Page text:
Report: 2016 ‘Year Ransomware Holds America Hostage’

The report summarizes the ransomware threat and suggested ways to protect against it.

A new cyber security report released March 10 sees the threat of ransomware growing this year.

The 40-page report was conducted by Fellows of the Institute for Critical Infrastructure Technology, or ICIT, many of whom head major cyber security companies.

Researchers gave the history of ransomware in the report, explained the different types and targets of ransomware, gave methods that hackers use and strategies that victims can adopt to minimize the disruption of ransomware.

Instances of ransomware, a type of malware that holds computer systems hostage for money, first appeared in 1989 and have only grown more common as an increasing percentage of society relies on the internet and data stored on servers. As the Internet of Things has spread and mobile devices become regular accessories, the field of exploitable technology has widened. Additionally, organizations’ dependence on technology has made them more vulnerable.

RELATED: Cybersecurity Report Finds ‘Healthcare Industry in Turmoil’

The report characterizes ransomware as the latest evolution in a history of human thievery motivated by high potential rewards and a low risk of getting caught.

To prevent hacks and traditional malware, information security systems were developed by organizations to mitigate threats by preventing data modification, questioning unusual behavior and by other means. The researchers explained why ransomware renders many of these typical methods useless.

“After it is on a system, ransomware bypasses many of [the aforementioned] controls because it effectively acts as a security application. It denies access to data or encrypts the data. The only difference is that the owner of the system does not own the control.”

The FBI and the Department of Homeland Security typically analyze and respond to ransomware attacks, although researchers stressed that the public and private sector must work together to address the ransomware threat. In addition, victimized parties may work with foreign law enforcement agencies if necessary.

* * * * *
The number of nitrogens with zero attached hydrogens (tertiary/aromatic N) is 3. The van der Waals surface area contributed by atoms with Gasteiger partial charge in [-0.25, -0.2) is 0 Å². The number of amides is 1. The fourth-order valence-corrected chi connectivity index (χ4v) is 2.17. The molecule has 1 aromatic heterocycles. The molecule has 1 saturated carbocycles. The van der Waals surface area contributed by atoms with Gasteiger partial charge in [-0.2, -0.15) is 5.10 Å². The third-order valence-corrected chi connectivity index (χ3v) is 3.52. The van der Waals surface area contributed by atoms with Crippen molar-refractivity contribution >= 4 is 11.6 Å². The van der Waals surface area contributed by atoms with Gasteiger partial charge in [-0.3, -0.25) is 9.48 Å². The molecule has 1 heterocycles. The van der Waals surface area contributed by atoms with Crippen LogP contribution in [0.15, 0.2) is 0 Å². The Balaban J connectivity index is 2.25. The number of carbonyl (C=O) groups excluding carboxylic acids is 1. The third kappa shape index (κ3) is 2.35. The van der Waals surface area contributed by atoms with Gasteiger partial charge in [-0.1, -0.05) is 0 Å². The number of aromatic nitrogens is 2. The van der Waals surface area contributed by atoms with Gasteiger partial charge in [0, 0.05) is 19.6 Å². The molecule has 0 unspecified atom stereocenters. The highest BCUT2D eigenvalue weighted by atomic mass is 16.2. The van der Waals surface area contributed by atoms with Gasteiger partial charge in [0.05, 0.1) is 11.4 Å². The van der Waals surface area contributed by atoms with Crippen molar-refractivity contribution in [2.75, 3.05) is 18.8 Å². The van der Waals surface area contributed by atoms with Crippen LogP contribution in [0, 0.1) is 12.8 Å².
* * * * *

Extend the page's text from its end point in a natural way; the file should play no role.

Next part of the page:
Authorities’ responses, however, are somewhat limited by the following facts:

  • There’s no identifiable adversary to focus countermeasures on
  • Anti-ransomware efforts are divided over response procedures
  • Smaller agencies, like local police forces, lack the resources to effectively respond
  • If the hacker is asking for a smaller sum, authorities may be less willing to extensively investigate the attack
  • The “borderless” nature of the internet means law enforcement agencies may not have the authority or capability to appropriately investigate and respond to attacks

The methods hackers use for ransomware are nothing new to people familiar with traditional malware. Phishing emails and spam are the primary delivery methods because “users are culturally trained to open emails and to click on attachments and links…The larger the organization, the greater the risk of infection through malicious email.”

The amount of money that the hacker demands fluctuates widely in ransomware attacks. The more sophisticated the encryption the more the hackers can ask for to remove it.

Below is an excerpt of the report analyzing typical ransoms and their results.

“The average ransom for either ransomware is around $300, as of 2015. One might notice that $300 might be significant for an individual; however, the average includes attacks on commercial businesses…the cost to users (as of 2015) fluctuated between $21-700 depending on variant, criminal, infected device, and victim demographic. The wide range shows that some criminals prefer to make a small profit from a large number of victims while other prefer the inverse…